CONCLUSION

This study showed that senior pharmacy students at USM overall had a positive perception of CAM, but the level of their knowledge about CAM was inadequate. A review of the pharmacy curriculum at USM is warranted in order to introduce comprehensive CAM courses.

REFERENCES

(1.) Neldner HK. Complementary And Alternative Medicine. Dermatologic Clinics. 2000;18(1):189-93.

(2.) Gollschewski S, Kitto S, Anderson D, Lyons-Wall P. Women's perceptions and beliefs about the use of complementary and alternative medicines during menopause. Complementary Therapies in Medicine. In Press, Corrected Proof:1378.

(3.) Wilson KM, Klein JD, Sesselberg TS, Yussman SM, Markow DB, Green AE, et al. Use of complementary medicine and dietary supplements among U.S. adolescents. Journal of Adolescent Health. 2006;38(4):385-94.

(4.) Vickers C. ABC of complementary medicine. BMJ. 1999;319(693):696.

(5.) Lewith GT, Hyland M, Gray SF. Attitudes to and use of complementary medicine among physicians in the United Kingdom. Complementary Therapies in Medicine. 2001;9(3):167-72.

(6.) Mackowiak ED, Parikh A, Freely J. Herbal Product Education in United States Pharmacy Schools: Core or Elective Program? AJPE 2001;65.

(7.) Muhammad BY, Awaisu A. The need for enhancement of research, development, and commercialization of natural medicinal products in Nigeria: Lessons from the Malaysian experience. Afr J Trad. 2008;5(2): 120 - 30.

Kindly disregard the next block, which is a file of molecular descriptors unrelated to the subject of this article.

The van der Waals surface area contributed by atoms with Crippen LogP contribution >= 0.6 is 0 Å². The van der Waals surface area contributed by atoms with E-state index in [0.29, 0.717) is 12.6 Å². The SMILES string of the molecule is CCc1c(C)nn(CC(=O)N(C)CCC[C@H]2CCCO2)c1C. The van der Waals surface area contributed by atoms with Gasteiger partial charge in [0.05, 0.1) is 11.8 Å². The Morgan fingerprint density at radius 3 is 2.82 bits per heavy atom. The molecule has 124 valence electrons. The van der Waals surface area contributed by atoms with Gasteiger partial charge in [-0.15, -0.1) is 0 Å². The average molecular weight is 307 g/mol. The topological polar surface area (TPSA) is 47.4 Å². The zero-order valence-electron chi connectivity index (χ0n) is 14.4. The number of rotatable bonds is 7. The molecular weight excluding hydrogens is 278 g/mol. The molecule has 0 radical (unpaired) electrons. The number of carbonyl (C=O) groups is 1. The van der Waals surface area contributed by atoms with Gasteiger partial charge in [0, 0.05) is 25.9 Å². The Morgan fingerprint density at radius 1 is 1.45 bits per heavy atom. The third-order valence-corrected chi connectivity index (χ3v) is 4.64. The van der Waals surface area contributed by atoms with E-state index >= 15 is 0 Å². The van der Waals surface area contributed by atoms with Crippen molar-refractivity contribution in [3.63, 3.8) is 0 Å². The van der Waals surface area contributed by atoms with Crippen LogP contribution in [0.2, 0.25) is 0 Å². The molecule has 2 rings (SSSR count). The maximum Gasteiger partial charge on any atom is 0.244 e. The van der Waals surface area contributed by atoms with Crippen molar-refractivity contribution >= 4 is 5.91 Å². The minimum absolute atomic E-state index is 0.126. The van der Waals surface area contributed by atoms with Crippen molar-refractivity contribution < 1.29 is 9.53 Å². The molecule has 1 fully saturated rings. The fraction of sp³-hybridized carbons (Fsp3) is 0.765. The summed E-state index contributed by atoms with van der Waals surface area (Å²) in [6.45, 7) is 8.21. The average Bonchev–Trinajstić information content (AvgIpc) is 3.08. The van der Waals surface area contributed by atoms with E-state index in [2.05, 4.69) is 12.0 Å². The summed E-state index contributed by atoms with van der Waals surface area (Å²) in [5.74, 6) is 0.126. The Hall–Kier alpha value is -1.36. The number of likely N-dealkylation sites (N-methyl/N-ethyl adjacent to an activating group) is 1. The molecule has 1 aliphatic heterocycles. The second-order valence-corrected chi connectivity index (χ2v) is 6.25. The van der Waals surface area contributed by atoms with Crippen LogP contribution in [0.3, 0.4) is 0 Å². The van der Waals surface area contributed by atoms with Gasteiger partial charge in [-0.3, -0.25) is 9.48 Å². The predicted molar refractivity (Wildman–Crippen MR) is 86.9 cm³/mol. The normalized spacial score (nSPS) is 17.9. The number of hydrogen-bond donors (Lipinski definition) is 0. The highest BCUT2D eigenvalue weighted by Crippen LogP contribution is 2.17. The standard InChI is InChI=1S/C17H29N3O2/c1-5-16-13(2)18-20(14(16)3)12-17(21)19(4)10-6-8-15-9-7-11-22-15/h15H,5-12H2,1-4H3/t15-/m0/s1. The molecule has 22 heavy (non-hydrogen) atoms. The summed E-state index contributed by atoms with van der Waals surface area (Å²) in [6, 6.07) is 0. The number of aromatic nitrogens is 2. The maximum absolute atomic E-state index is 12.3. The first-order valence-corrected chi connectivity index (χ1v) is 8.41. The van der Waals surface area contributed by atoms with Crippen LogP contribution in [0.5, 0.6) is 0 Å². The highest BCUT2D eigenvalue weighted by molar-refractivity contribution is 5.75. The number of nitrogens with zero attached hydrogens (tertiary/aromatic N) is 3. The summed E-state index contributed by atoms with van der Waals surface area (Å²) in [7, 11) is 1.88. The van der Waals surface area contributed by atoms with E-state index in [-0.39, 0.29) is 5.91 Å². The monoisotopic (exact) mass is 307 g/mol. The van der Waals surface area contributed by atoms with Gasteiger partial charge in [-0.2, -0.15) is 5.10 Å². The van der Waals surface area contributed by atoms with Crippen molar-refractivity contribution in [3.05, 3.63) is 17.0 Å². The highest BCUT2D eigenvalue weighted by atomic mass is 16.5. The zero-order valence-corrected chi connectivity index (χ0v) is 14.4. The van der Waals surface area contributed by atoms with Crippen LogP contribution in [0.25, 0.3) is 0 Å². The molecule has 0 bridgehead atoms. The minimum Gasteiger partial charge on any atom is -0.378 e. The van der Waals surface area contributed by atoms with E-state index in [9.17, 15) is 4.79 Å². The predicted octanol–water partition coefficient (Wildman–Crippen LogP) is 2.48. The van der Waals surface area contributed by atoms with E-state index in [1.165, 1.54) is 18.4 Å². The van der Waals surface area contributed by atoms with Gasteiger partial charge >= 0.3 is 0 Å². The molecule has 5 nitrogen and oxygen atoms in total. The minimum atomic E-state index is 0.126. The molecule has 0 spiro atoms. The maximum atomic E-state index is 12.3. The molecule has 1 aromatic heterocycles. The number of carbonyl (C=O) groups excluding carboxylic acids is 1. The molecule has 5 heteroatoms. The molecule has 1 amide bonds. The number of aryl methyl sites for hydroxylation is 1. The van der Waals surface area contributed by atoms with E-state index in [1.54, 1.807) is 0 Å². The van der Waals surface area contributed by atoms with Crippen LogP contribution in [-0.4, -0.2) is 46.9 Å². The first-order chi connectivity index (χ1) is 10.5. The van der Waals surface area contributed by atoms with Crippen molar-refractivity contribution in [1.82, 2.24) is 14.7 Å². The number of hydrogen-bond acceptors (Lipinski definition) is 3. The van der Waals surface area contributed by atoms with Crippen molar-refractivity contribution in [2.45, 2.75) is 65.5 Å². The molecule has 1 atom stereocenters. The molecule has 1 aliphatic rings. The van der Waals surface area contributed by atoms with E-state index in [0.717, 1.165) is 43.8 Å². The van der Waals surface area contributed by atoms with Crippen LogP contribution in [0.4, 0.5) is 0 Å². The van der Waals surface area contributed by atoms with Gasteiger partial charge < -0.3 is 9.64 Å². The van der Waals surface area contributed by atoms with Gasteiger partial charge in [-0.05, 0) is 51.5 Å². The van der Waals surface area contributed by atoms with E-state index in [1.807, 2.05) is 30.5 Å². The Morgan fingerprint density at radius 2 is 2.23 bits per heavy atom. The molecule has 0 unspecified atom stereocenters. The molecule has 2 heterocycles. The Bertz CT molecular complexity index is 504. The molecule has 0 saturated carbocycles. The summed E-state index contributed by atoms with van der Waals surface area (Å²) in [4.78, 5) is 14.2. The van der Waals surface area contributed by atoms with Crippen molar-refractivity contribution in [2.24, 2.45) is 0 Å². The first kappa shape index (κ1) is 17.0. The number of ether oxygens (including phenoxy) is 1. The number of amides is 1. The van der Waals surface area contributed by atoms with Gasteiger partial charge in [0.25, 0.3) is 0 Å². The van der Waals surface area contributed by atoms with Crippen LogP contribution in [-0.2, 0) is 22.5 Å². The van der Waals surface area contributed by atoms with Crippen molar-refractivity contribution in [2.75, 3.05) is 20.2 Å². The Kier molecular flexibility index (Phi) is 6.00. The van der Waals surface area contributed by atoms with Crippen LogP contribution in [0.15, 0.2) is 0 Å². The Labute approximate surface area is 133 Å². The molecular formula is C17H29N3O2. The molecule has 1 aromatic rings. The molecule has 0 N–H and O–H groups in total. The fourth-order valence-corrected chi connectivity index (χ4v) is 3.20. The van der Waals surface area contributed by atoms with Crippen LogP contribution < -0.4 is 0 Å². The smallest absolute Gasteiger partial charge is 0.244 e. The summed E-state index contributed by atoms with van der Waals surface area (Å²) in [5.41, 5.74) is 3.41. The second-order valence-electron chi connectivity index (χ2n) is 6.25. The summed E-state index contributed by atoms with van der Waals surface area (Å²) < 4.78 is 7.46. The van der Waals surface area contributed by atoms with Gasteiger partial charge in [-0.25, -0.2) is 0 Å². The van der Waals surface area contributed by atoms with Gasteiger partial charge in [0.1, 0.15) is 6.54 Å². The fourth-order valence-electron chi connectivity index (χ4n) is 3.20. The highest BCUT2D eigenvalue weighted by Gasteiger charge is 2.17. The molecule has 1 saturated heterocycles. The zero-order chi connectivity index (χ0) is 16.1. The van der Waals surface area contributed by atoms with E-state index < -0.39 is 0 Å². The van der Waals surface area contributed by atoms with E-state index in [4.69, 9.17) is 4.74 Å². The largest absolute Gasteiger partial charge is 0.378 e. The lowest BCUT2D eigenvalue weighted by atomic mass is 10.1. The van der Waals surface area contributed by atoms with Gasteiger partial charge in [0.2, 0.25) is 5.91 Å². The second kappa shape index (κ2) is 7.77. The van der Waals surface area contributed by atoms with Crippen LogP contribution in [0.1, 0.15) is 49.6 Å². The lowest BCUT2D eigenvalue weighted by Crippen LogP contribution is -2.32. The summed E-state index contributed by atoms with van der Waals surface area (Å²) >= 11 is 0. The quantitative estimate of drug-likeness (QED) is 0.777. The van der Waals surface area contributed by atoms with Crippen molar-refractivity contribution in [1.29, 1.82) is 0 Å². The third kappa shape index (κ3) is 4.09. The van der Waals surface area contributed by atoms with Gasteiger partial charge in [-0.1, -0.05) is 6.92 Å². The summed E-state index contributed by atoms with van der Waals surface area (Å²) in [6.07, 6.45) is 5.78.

(8.) Frye AW, Sierpina VS, Boisaubin EV, Bulik RJ. Measuring what medical students think about complementary and alternative medicine (CAM): A pilot study of the complementary and alternative medicine survey. Adv Health Sci Educ Theory Pract. 2006;11(1):19-32.

(9.) Donna M, Rowell, J. D, Kroll. Complementary and Alternative Medicine Education in United States Pharmacy Schools. AJPE. 1998;62.

(10.) Scott JA, Kearney N, Hummerston S, Molassiotis A. Use of complementary and alternative medicine in patients with cancer: A UK survey. European Journal of Oncology Nursing. 2005;9(2):131-7.

(11.) Morgan D, Glanville H, Maris S, Nathanson V. Education and training in complementary and alternative medicine: a postal survey of UK universities, medical schools and faculties of nurse education. Complement Ther Med 1998;6(2):64-70.

(12.) Braun LA, Cohen MM. Australin hospital pharmacists' attitudes, perceptions, knowledge and practices of CAM. J Pharm Pract Res. 2007;37(3).